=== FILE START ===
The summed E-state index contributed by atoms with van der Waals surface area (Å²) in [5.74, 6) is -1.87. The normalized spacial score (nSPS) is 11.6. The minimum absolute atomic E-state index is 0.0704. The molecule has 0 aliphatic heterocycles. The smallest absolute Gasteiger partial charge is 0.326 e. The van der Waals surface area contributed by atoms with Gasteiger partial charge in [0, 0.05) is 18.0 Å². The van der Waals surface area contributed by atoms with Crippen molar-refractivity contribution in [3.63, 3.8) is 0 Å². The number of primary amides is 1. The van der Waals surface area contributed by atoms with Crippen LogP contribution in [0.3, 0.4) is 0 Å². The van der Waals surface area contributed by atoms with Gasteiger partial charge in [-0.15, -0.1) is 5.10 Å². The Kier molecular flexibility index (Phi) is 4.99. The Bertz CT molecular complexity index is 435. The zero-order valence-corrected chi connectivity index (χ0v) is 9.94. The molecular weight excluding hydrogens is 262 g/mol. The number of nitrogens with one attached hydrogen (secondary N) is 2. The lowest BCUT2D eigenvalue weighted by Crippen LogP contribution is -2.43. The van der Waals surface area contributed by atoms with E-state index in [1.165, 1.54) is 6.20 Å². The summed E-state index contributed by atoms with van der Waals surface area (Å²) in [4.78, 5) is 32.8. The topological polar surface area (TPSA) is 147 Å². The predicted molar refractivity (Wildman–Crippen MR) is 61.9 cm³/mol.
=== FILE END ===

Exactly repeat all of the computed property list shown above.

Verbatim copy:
The summed E-state index contributed by atoms with van der Waals surface area (Å²) in [5.74, 6) is -1.87. The normalized spacial score (nSPS) is 11.6. The minimum absolute atomic E-state index is 0.0704. The molecule has 0 aliphatic heterocycles. The smallest absolute Gasteiger partial charge is 0.326 e. The van der Waals surface area contributed by atoms with Gasteiger partial charge in [0, 0.05) is 18.0 Å². The van der Waals surface area contributed by atoms with Crippen molar-refractivity contribution in [3.63, 3.8) is 0 Å². The number of primary amides is 1. The van der Waals surface area contributed by atoms with Crippen LogP contribution in [0.3, 0.4) is 0 Å². The van der Waals surface area contributed by atoms with Gasteiger partial charge in [-0.15, -0.1) is 5.10 Å². The Kier molecular flexibility index (Phi) is 4.99. The Bertz CT molecular complexity index is 435. The zero-order valence-corrected chi connectivity index (χ0v) is 9.94. The molecular weight excluding hydrogens is 262 g/mol. The number of nitrogens with one attached hydrogen (secondary N) is 2. The lowest BCUT2D eigenvalue weighted by Crippen LogP contribution is -2.43. The van der Waals surface area contributed by atoms with E-state index in [1.165, 1.54) is 6.20 Å². The summed E-state index contributed by atoms with van der Waals surface area (Å²) in [4.78, 5) is 32.8. The topological polar surface area (TPSA) is 147 Å². The predicted molar refractivity (Wildman–Crippen MR) is 61.9 cm³/mol.